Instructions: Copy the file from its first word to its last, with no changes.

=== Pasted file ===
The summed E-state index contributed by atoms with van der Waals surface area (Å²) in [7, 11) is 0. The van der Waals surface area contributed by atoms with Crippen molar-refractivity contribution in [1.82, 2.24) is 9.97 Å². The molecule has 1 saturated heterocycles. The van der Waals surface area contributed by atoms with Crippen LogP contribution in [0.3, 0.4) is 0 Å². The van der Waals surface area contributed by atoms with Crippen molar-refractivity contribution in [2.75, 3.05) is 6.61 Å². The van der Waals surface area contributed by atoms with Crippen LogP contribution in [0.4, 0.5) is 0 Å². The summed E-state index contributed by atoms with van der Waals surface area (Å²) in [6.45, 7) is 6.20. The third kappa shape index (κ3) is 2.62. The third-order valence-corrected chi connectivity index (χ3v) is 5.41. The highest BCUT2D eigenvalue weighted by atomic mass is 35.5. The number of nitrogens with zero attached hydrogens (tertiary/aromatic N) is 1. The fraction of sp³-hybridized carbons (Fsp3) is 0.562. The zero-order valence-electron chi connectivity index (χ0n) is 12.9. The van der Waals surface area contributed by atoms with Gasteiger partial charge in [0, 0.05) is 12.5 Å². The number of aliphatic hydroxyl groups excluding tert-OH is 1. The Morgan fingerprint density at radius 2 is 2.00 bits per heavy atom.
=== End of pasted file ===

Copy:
The summed E-state index contributed by atoms with van der Waals surface area (Å²) in [7, 11) is 0. The van der Waals surface area contributed by atoms with Crippen molar-refractivity contribution in [1.82, 2.24) is 9.97 Å². The molecule has 1 saturated heterocycles. The van der Waals surface area contributed by atoms with Crippen LogP contribution in [0.3, 0.4) is 0 Å². The van der Waals surface area contributed by atoms with Crippen molar-refractivity contribution in [2.75, 3.05) is 6.61 Å². The van der Waals surface area contributed by atoms with Crippen LogP contribution in [0.4, 0.5) is 0 Å². The summed E-state index contributed by atoms with van der Waals surface area (Å²) in [6.45, 7) is 6.20. The third kappa shape index (κ3) is 2.62. The third-order valence-corrected chi connectivity index (χ3v) is 5.41. The highest BCUT2D eigenvalue weighted by atomic mass is 35.5. The number of nitrogens with zero attached hydrogens (tertiary/aromatic N) is 1. The fraction of sp³-hybridized carbons (Fsp3) is 0.562. The zero-order valence-electron chi connectivity index (χ0n) is 12.9. The van der Waals surface area contributed by atoms with Gasteiger partial charge in [0, 0.05) is 12.5 Å². The number of aliphatic hydroxyl groups excluding tert-OH is 1. The Morgan fingerprint density at radius 2 is 2.00 bits per heavy atom.